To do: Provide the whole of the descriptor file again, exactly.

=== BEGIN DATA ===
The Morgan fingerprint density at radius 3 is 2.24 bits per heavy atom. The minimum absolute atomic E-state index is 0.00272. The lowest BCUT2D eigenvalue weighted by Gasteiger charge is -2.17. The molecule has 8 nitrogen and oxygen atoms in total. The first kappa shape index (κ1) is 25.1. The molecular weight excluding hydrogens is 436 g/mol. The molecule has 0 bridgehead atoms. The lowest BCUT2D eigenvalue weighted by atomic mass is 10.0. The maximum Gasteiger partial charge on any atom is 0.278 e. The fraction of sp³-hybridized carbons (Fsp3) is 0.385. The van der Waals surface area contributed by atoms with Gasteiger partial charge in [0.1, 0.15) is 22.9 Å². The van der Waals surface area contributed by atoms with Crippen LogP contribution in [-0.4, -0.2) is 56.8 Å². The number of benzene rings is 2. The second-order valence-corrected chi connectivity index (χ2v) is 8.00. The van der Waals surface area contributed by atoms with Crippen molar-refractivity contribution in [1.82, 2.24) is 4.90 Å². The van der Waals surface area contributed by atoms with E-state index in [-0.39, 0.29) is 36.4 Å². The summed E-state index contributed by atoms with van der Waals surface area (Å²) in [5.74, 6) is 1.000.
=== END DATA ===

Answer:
The Morgan fingerprint density at radius 3 is 2.24 bits per heavy atom. The minimum absolute atomic E-state index is 0.00272. The lowest BCUT2D eigenvalue weighted by Gasteiger charge is -2.17. The molecule has 8 nitrogen and oxygen atoms in total. The first kappa shape index (κ1) is 25.1. The molecular weight excluding hydrogens is 436 g/mol. The molecule has 0 bridgehead atoms. The lowest BCUT2D eigenvalue weighted by atomic mass is 10.0. The maximum Gasteiger partial charge on any atom is 0.278 e. The fraction of sp³-hybridized carbons (Fsp3) is 0.385. The van der Waals surface area contributed by atoms with Gasteiger partial charge in [0.1, 0.15) is 22.9 Å². The van der Waals surface area contributed by atoms with Crippen LogP contribution in [-0.4, -0.2) is 56.8 Å². The number of benzene rings is 2. The second-order valence-corrected chi connectivity index (χ2v) is 8.00. The van der Waals surface area contributed by atoms with Crippen molar-refractivity contribution in [1.82, 2.24) is 4.90 Å². The van der Waals surface area contributed by atoms with E-state index in [-0.39, 0.29) is 36.4 Å². The summed E-state index contributed by atoms with van der Waals surface area (Å²) in [5.74, 6) is 1.000.